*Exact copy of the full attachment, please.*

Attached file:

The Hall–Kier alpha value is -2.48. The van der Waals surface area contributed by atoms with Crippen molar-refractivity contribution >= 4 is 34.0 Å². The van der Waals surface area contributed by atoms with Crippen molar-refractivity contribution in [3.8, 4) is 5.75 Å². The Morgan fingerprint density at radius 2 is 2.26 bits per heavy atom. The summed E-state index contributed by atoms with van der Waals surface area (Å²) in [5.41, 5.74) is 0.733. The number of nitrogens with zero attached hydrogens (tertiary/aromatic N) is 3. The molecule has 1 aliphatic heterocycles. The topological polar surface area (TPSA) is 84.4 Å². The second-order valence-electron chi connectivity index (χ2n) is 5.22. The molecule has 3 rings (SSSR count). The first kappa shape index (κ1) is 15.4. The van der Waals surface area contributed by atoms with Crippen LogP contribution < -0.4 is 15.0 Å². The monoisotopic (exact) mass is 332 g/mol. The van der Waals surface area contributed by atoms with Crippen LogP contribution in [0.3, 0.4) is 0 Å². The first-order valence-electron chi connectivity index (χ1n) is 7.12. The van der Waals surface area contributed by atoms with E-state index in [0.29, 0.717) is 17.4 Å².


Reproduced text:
The Hall–Kier alpha value is -2.48. The van der Waals surface area contributed by atoms with Crippen molar-refractivity contribution >= 4 is 34.0 Å². The van der Waals surface area contributed by atoms with Crippen molar-refractivity contribution in [3.8, 4) is 5.75 Å². The Morgan fingerprint density at radius 2 is 2.26 bits per heavy atom. The summed E-state index contributed by atoms with van der Waals surface area (Å²) in [5.41, 5.74) is 0.733. The number of nitrogens with zero attached hydrogens (tertiary/aromatic N) is 3. The molecule has 1 aliphatic heterocycles. The topological polar surface area (TPSA) is 84.4 Å². The second-order valence-electron chi connectivity index (χ2n) is 5.22. The molecule has 3 rings (SSSR count). The first kappa shape index (κ1) is 15.4. The van der Waals surface area contributed by atoms with Crippen LogP contribution < -0.4 is 15.0 Å². The monoisotopic (exact) mass is 332 g/mol. The van der Waals surface area contributed by atoms with Crippen LogP contribution in [0.3, 0.4) is 0 Å². The first-order valence-electron chi connectivity index (χ1n) is 7.12. The van der Waals surface area contributed by atoms with E-state index in [0.29, 0.717) is 17.4 Å².